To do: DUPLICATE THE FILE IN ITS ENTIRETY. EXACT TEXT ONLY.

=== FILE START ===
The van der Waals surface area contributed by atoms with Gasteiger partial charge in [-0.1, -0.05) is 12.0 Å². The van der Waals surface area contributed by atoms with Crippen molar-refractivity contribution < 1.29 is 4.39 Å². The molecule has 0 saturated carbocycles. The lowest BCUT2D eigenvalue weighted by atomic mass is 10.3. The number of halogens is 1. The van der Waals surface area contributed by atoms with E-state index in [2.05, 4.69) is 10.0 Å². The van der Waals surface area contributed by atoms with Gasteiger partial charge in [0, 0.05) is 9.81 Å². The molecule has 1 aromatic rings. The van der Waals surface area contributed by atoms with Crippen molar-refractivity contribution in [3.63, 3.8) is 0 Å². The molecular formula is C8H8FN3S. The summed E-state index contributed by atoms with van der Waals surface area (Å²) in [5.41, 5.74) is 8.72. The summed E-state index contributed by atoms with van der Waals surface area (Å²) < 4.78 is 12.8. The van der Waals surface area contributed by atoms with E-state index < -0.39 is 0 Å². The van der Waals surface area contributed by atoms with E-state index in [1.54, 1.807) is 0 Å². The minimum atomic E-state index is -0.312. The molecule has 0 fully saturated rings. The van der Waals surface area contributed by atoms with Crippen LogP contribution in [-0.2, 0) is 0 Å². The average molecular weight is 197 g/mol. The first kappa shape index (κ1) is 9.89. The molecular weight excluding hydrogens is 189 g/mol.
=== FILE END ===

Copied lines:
The van der Waals surface area contributed by atoms with Gasteiger partial charge in [-0.1, -0.05) is 12.0 Å². The van der Waals surface area contributed by atoms with Crippen molar-refractivity contribution < 1.29 is 4.39 Å². The molecule has 0 saturated carbocycles. The lowest BCUT2D eigenvalue weighted by atomic mass is 10.3. The number of halogens is 1. The van der Waals surface area contributed by atoms with E-state index in [2.05, 4.69) is 10.0 Å². The van der Waals surface area contributed by atoms with Gasteiger partial charge in [0, 0.05) is 9.81 Å². The molecule has 1 aromatic rings. The van der Waals surface area contributed by atoms with Crippen molar-refractivity contribution in [3.63, 3.8) is 0 Å². The molecular formula is C8H8FN3S. The summed E-state index contributed by atoms with van der Waals surface area (Å²) in [5.41, 5.74) is 8.72. The summed E-state index contributed by atoms with van der Waals surface area (Å²) < 4.78 is 12.8. The van der Waals surface area contributed by atoms with E-state index < -0.39 is 0 Å². The van der Waals surface area contributed by atoms with E-state index in [1.54, 1.807) is 0 Å². The minimum atomic E-state index is -0.312. The molecule has 0 fully saturated rings. The van der Waals surface area contributed by atoms with Crippen LogP contribution in [-0.2, 0) is 0 Å². The average molecular weight is 197 g/mol. The first kappa shape index (κ1) is 9.89. The molecular weight excluding hydrogens is 189 g/mol.